“He had faults, like other men; but it was for his virtues that he was hated and successfully calumniated.” –Bertrand Russell, on the American revolutionary Thomas Paine
The defeat of the Venezuelan government’s proposed constitutional reforms last Sunday will probably not change very much in Venezuela. Most of what was in the reforms can be enacted through the legislature. This is especially true for the progressive reforms: social security pensions for informal sector workers, free university education, the prohibition of discrimination based on gender and sexual orientation. The negative elements, such as expanding the government’s powers in a state of emergency, probably wouldn’t have changed much if they had passed. The Chávez government has never declared a state of emergency and did not invoke any special powers even when most democratic governments in the world would have done so, e.g., during the oil strike of 2002-2003, which crippled the economy and almost toppled the government for the second time in a year, or after the April 2002 military coup. (It is also worth noting that even if they had passed, the amendments wouldn’t have given the Venezuelan government the authority to commit the worst infringements on civil liberties that the Bush Administration has made in its “war on terror.”)
Chávez’s proposal to scrap term limits was defeated, but he has more than five years to try again if he wants. But even if this is his last term, the changes under way in Venezuela will not likely be reversed when he steps down.
Most important, the character of the political battles in Venezuela has not changed. The popular presentation of this contest as between pro-Chávez and anti-Chávez forces is misleading. It is a struggle of left versus right, with the two sides divided and polarized along the lines of class, democracy, national sovereignty and race.
For these reasons, in the past eight years there has been very little progressive or even liberal opposition to the Chávez government in Venezuela–just as there were no progressive or liberal organizations in the United States that supported President George W. Bush for re-election in 2004. Venezuela is politically polarized–much more so than the United States.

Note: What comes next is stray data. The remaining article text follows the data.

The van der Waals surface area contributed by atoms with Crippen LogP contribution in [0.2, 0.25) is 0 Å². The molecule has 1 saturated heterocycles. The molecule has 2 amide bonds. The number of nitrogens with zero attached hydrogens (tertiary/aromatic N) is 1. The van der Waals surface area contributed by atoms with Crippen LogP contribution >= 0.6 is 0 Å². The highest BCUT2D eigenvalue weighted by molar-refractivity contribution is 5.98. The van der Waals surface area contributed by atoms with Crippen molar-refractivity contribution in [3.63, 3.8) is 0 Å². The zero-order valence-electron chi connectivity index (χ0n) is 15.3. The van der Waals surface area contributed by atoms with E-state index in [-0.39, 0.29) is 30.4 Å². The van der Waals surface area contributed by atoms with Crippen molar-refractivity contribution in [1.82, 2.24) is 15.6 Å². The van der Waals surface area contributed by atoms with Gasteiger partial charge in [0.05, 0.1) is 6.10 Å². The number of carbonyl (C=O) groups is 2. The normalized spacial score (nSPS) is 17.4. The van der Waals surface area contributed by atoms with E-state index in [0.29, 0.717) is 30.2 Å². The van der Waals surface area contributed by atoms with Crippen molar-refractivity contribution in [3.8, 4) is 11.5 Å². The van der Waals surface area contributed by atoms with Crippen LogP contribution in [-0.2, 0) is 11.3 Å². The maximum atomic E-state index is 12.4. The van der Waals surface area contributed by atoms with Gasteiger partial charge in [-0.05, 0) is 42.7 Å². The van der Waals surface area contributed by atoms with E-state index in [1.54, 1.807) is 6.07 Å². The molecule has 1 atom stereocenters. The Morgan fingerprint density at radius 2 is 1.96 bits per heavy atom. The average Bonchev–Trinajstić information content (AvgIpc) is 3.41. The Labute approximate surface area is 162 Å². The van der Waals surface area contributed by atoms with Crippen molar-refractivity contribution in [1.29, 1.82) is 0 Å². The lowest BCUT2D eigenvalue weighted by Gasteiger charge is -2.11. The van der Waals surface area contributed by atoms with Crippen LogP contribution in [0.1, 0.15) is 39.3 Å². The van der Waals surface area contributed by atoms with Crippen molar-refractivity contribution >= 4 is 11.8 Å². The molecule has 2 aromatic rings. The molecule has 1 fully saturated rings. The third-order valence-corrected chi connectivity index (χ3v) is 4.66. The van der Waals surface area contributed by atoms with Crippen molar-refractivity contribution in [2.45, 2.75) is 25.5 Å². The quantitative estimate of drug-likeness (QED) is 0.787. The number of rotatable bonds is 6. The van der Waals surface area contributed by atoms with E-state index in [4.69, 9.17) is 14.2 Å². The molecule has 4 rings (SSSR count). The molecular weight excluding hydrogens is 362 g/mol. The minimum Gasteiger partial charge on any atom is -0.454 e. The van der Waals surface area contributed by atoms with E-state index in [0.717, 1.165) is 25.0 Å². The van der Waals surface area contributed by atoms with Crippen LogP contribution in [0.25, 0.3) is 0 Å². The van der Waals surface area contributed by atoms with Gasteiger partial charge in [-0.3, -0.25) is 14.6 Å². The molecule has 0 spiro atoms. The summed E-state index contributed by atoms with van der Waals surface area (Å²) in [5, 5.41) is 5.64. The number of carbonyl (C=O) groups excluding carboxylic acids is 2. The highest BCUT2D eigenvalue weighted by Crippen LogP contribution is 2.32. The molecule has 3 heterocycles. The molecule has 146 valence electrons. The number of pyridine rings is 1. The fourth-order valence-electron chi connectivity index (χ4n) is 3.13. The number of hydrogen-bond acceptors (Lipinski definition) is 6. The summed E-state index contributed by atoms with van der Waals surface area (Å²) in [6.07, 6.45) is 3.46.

The referendum shifted these political dividing lines only very slightly and very likely temporarily. Some within the progovernment coalition opposed the reforms, and it appears that the amendments failed mainly because a great many of Chávez’s supporters didn’t vote. But there is no indication that these people have shifted to the opposition camp, and polls show that Chávez and the government remain highly popular. The opposition to the government is still a right-wing opposition, despite the addition of a mostly well-off student movement that is more ideologically mixed–including the student opposition leader Ivan Stalin Gonzalez, who recently defended his namesake in the Wall Street Journal.
With regard to democracy, there has always been a clear difference between the two sides. Chavez’s immediate acceptance of a razor-thin margin of defeat before all the votes were even counted should cut through all the media hype about a “strongman” and a “dictator.” Chávez congratulated his opponents on their victory. As in previous elections, he had publicly committed to accepting the results before the vote and had called on the opposition to do the same.